Sep
29

Breaking: One confirmed dead as NJ Transit train crashes into Hoboken station

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At least one person is dead and scores injured after NJ Transit train 1614 crashed into the Hoboken terminal this morning. (Photo by Ross Bauer)

At least one person is dead and scores injured after NJ Transit train 1614 crashed into the Hoboken terminal this morning. (Photo by Ross Bauer)

Updated: At least one person has dead and 108 are injured, including one critically, New Jersey Gov. Chris Christie announced this afternoon, after a Pascack Valley line NJ Transit train derailed and crashed into the station in Hoboken during rush hour this morning. The FRA is heading to the scene to investigate, and witnesses say the train crashed through a wall into a crowded waiting area. Reports indicate that some passengers are still trapped in the wreckage, and casualty numbers may be higher. According to initial reports, the woman who died was not on the train but rather on the platform when the crash occurred.

According to those on the train who were uninjured, the train seemed to be going too fast as it entered the station, and images indicate that the train broke through a station wall, severely damaging the roof at Hoboken. NJ Transit is amidst an effort to install positive train control, a technology that can limit train speeds based on location, but the agency has not completed this work. Meanwhile, with New Jersey’s transportation trust fund out of money, work on most long-term capital projects has slowed or stopped completely, pending resolution of a debate in Trenton over the gas tax. That said, it’s not clear if PTC had a role to play in this tragic collision or if PTC could have averted it.

NBC News had more on the crash:

Preliminary reports suggest the crash involving train No. 1614 on the Pascack Valley Line was accidental or caused by operator error, according to four law enforcement officials, though they stress it is early in the investigation…It appeared the train went through a bumper stop at the end of the track. It came to a stop in a covered area between the station’s indoor waiting area and the platform. From above, chopper footage showed the glass arches atop the building crunched like an accordion over the platform.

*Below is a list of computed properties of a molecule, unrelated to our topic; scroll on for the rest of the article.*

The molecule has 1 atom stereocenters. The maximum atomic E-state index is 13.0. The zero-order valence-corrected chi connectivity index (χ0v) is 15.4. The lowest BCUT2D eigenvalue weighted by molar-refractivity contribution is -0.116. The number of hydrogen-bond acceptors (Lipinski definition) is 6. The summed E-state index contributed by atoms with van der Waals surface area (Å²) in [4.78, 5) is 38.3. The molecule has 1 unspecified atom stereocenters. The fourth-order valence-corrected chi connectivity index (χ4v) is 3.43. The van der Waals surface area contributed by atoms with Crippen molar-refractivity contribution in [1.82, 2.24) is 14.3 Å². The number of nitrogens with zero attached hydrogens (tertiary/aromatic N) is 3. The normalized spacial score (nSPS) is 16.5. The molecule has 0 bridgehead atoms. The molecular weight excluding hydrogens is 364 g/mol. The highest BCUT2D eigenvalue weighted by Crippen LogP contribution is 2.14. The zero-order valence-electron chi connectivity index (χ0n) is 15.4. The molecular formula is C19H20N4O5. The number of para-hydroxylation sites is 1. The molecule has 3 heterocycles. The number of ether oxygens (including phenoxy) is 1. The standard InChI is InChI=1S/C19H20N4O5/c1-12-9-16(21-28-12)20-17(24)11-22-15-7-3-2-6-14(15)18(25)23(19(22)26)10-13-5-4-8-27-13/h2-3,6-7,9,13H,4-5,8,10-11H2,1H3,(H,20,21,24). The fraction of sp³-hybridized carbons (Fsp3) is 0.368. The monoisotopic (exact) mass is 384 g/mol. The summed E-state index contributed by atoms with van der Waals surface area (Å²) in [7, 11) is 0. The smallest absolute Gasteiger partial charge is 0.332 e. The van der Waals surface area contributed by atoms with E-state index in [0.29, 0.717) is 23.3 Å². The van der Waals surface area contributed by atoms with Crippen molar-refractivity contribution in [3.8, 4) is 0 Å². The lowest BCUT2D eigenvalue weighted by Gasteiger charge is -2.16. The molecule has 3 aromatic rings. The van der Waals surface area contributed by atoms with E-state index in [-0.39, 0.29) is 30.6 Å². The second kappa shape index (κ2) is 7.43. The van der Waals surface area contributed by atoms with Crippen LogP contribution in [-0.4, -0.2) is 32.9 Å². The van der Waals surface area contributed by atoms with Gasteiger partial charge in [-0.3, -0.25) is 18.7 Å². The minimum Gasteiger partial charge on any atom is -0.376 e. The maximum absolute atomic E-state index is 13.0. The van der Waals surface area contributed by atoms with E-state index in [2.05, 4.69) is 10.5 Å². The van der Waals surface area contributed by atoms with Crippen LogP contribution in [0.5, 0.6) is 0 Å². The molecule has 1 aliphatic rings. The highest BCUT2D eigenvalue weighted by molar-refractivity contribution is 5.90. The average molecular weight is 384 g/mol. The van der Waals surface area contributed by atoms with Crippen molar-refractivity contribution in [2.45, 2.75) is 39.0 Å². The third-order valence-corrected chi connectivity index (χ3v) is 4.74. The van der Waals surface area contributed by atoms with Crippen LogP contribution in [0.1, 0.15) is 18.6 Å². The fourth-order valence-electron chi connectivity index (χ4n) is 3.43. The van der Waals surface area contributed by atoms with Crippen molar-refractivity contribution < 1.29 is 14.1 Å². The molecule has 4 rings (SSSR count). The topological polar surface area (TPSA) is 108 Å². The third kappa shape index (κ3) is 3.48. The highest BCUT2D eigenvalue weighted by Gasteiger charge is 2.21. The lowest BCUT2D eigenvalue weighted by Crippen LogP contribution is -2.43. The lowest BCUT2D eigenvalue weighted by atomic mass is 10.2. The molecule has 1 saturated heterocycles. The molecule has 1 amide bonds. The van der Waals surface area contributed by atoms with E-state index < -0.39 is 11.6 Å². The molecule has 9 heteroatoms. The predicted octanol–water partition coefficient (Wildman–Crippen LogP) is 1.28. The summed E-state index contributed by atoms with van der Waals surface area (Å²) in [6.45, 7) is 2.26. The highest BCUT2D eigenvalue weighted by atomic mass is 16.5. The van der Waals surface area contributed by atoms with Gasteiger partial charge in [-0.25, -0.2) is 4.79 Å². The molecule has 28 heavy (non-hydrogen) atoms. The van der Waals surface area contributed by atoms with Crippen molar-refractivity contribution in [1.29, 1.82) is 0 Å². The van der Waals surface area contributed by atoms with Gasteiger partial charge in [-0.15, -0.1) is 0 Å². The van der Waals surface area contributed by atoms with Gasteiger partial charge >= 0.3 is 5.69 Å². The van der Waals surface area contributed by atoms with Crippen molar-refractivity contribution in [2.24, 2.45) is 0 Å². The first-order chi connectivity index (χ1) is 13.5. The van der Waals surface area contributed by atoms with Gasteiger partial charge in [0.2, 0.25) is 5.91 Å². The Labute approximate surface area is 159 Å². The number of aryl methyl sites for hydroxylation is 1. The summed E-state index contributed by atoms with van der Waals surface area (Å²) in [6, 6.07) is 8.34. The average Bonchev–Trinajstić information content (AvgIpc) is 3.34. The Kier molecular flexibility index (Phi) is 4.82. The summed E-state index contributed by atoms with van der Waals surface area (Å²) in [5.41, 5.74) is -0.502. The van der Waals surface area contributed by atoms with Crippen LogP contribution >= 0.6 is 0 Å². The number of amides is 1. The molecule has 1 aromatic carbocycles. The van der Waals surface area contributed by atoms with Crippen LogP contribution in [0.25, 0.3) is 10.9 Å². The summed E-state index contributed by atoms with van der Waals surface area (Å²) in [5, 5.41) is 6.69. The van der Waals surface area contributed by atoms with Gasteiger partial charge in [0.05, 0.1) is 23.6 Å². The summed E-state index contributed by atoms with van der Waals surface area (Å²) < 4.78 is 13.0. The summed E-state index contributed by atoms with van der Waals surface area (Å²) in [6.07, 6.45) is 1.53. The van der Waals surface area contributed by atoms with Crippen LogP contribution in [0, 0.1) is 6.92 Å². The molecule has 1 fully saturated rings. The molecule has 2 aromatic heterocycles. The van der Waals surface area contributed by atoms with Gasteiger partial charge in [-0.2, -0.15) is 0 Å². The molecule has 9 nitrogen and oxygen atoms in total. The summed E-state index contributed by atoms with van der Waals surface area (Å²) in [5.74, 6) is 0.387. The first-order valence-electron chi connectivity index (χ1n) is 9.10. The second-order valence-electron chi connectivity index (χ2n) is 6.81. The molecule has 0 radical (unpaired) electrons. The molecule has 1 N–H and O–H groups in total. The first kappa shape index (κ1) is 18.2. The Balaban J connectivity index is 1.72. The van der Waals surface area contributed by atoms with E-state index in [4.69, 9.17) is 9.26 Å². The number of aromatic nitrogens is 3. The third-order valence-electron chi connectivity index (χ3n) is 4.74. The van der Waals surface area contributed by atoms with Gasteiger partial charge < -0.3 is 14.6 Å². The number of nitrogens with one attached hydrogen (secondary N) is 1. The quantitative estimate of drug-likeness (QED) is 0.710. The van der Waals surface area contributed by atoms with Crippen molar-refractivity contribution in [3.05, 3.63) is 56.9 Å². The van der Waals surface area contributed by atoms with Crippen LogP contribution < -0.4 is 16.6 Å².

Currently, all PATH service is suspended at Hoboken, and the Hudson Bergen Light Rail is not running into or out of Hoboken either. However, PATH service to Hoboken is expected to be restored by this evening’s rush hour. Additional buses were be added as well.

Images and video from the scene are coming through on Twitter and this is currently a developing story.



Categories : New Jersey Transit

29 Responses to “Breaking: One confirmed dead as NJ Transit train crashes into Hoboken station”

  1. Rich B says:

    What a terrible tragedy. My thoughts are with injured and everyone’s families.

    Info is incomplete, but it seems likely that PTC could have prevented this. NJT didn’t even come close to meeting the national deadline of 2015 for implementing PTC. SEPTA and Amtrak did it, so certainly it was possible, had NJT made it a priority. Sadly, there were plenty of examples demonstrating the need.

    And yet NJT is only aiming for 2018 implementation of PTC. I imagine there will be lawsuits over this delay, and NJT deserves to lose those cases. It’s shameful.

    • SEAN says:

      WABC reported that PTC in terminals like Hoboken is so cost prohibitive, that as of now it’s only going to be in streightaways & some curves like the spot in Philadelphia where Amtrak had a crash a few years ago.

      • George F says:

        “Cost prohibitive”..

        Is America a third world country?

      • a says:

        Isn’t every piece of track either a straightaway or some curve?

        • SEAN says:

          Translation – not every curve will have PTC.

          I’m just waiting for all the anti-transit reactionaries to come out of the woodwork, and they will soon enough.

          • Nathanael says:

            They’re not planning to implement full PTC in yards and terminals with low speed limits. It turns out to be quite messy to implement PTC when there are lots and lots of junctions.